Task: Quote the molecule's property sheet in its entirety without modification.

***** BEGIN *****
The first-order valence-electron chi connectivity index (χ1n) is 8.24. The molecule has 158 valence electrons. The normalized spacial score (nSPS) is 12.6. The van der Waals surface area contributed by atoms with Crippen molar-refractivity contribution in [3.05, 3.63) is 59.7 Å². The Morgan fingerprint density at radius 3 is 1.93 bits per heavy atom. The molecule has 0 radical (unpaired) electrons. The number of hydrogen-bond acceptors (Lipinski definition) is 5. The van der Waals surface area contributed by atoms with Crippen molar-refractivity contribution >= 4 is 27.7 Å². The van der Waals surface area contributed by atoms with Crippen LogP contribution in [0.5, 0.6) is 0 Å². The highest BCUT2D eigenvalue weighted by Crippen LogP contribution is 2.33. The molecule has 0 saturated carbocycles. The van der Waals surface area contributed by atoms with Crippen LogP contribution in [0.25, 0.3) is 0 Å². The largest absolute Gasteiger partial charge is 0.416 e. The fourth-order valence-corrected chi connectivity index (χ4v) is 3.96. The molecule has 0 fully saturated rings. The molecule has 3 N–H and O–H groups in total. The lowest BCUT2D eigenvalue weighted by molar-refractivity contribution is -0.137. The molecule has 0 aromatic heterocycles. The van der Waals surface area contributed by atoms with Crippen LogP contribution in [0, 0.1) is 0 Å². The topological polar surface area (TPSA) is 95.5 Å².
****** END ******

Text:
The first-order valence-electron chi connectivity index (χ1n) is 8.24. The molecule has 158 valence electrons. The normalized spacial score (nSPS) is 12.6. The van der Waals surface area contributed by atoms with Crippen molar-refractivity contribution in [3.05, 3.63) is 59.7 Å². The Morgan fingerprint density at radius 3 is 1.93 bits per heavy atom. The molecule has 0 radical (unpaired) electrons. The number of hydrogen-bond acceptors (Lipinski definition) is 5. The van der Waals surface area contributed by atoms with Crippen molar-refractivity contribution >= 4 is 27.7 Å². The van der Waals surface area contributed by atoms with Crippen LogP contribution in [0.5, 0.6) is 0 Å². The highest BCUT2D eigenvalue weighted by Crippen LogP contribution is 2.33. The molecule has 0 saturated carbocycles. The van der Waals surface area contributed by atoms with Crippen LogP contribution in [0.25, 0.3) is 0 Å². The largest absolute Gasteiger partial charge is 0.416 e. The fourth-order valence-corrected chi connectivity index (χ4v) is 3.96. The molecule has 0 fully saturated rings. The molecule has 3 N–H and O–H groups in total. The lowest BCUT2D eigenvalue weighted by molar-refractivity contribution is -0.137. The molecule has 0 aromatic heterocycles. The van der Waals surface area contributed by atoms with Crippen LogP contribution in [0, 0.1) is 0 Å². The topological polar surface area (TPSA) is 95.5 Å².